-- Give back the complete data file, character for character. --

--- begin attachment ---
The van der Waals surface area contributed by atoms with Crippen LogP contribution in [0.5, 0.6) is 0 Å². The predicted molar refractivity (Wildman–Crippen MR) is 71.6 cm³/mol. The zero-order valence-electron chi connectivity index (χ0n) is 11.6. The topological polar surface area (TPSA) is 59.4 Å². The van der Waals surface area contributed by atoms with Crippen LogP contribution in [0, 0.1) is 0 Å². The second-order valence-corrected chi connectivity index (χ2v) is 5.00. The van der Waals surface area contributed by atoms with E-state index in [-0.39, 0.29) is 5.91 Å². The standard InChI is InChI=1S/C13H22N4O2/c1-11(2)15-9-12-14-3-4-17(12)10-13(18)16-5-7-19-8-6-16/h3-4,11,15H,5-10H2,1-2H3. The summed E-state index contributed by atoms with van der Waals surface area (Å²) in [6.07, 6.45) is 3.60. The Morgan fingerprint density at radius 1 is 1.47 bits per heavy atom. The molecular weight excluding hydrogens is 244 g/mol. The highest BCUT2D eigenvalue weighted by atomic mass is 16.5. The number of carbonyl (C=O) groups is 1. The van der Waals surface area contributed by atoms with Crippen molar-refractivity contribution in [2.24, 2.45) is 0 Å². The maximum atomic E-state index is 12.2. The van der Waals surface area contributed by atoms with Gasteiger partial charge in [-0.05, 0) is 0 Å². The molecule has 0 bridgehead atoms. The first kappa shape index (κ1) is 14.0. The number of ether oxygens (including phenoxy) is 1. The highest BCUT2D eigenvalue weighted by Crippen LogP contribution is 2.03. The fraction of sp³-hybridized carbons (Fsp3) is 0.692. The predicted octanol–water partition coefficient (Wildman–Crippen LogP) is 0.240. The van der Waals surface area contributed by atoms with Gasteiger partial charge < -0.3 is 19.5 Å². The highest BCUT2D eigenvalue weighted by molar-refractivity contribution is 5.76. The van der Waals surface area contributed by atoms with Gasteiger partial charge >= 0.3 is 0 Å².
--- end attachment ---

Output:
The van der Waals surface area contributed by atoms with Crippen LogP contribution in [0.5, 0.6) is 0 Å². The predicted molar refractivity (Wildman–Crippen MR) is 71.6 cm³/mol. The zero-order valence-electron chi connectivity index (χ0n) is 11.6. The topological polar surface area (TPSA) is 59.4 Å². The van der Waals surface area contributed by atoms with Crippen LogP contribution in [0, 0.1) is 0 Å². The second-order valence-corrected chi connectivity index (χ2v) is 5.00. The van der Waals surface area contributed by atoms with E-state index in [-0.39, 0.29) is 5.91 Å². The standard InChI is InChI=1S/C13H22N4O2/c1-11(2)15-9-12-14-3-4-17(12)10-13(18)16-5-7-19-8-6-16/h3-4,11,15H,5-10H2,1-2H3. The summed E-state index contributed by atoms with van der Waals surface area (Å²) in [6.07, 6.45) is 3.60. The Morgan fingerprint density at radius 1 is 1.47 bits per heavy atom. The molecular weight excluding hydrogens is 244 g/mol. The highest BCUT2D eigenvalue weighted by atomic mass is 16.5. The number of carbonyl (C=O) groups is 1. The van der Waals surface area contributed by atoms with Crippen molar-refractivity contribution in [2.24, 2.45) is 0 Å². The maximum atomic E-state index is 12.2. The van der Waals surface area contributed by atoms with Gasteiger partial charge in [-0.05, 0) is 0 Å². The molecule has 0 bridgehead atoms. The first kappa shape index (κ1) is 14.0. The number of ether oxygens (including phenoxy) is 1. The highest BCUT2D eigenvalue weighted by Crippen LogP contribution is 2.03. The fraction of sp³-hybridized carbons (Fsp3) is 0.692. The predicted octanol–water partition coefficient (Wildman–Crippen LogP) is 0.240. The van der Waals surface area contributed by atoms with Gasteiger partial charge < -0.3 is 19.5 Å². The highest BCUT2D eigenvalue weighted by molar-refractivity contribution is 5.76. The van der Waals surface area contributed by atoms with Gasteiger partial charge >= 0.3 is 0 Å².